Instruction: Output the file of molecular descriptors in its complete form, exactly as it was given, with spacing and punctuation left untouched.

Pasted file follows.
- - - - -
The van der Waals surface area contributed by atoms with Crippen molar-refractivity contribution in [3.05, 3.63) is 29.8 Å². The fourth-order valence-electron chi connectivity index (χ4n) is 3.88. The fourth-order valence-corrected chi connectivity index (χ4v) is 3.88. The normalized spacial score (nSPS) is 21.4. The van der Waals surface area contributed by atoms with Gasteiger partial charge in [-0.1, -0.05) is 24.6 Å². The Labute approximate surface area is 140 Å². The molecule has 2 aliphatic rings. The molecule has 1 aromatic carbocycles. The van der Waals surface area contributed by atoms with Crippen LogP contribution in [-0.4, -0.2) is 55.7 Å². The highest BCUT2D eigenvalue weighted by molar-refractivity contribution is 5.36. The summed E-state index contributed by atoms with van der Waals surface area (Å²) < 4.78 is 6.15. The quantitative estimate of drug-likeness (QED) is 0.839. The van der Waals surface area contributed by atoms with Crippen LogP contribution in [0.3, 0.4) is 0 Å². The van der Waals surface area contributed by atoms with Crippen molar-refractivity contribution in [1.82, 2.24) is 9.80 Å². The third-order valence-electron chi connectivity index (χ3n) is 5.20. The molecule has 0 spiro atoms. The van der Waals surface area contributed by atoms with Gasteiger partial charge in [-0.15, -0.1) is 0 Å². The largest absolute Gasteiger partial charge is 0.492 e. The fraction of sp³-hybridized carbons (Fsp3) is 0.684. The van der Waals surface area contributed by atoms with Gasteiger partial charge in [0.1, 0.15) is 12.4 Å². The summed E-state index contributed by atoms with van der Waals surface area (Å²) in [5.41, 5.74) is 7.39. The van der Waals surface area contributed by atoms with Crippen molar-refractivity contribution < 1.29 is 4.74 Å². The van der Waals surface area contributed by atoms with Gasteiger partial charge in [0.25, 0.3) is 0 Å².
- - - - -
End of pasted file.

The van der Waals surface area contributed by atoms with Crippen molar-refractivity contribution in [3.05, 3.63) is 29.8 Å². The fourth-order valence-electron chi connectivity index (χ4n) is 3.88. The fourth-order valence-corrected chi connectivity index (χ4v) is 3.88. The normalized spacial score (nSPS) is 21.4. The van der Waals surface area contributed by atoms with Gasteiger partial charge in [-0.1, -0.05) is 24.6 Å². The Labute approximate surface area is 140 Å². The molecule has 2 aliphatic rings. The molecule has 1 aromatic carbocycles. The van der Waals surface area contributed by atoms with Crippen LogP contribution in [-0.4, -0.2) is 55.7 Å². The highest BCUT2D eigenvalue weighted by molar-refractivity contribution is 5.36. The summed E-state index contributed by atoms with van der Waals surface area (Å²) < 4.78 is 6.15. The quantitative estimate of drug-likeness (QED) is 0.839. The van der Waals surface area contributed by atoms with Crippen LogP contribution in [0.3, 0.4) is 0 Å². The van der Waals surface area contributed by atoms with Crippen molar-refractivity contribution in [1.82, 2.24) is 9.80 Å². The third-order valence-electron chi connectivity index (χ3n) is 5.20. The molecule has 0 spiro atoms. The van der Waals surface area contributed by atoms with Gasteiger partial charge in [-0.15, -0.1) is 0 Å². The largest absolute Gasteiger partial charge is 0.492 e. The fraction of sp³-hybridized carbons (Fsp3) is 0.684. The van der Waals surface area contributed by atoms with Gasteiger partial charge in [0.1, 0.15) is 12.4 Å². The summed E-state index contributed by atoms with van der Waals surface area (Å²) in [5.41, 5.74) is 7.39. The van der Waals surface area contributed by atoms with Crippen molar-refractivity contribution < 1.29 is 4.74 Å². The van der Waals surface area contributed by atoms with Gasteiger partial charge in [0.25, 0.3) is 0 Å².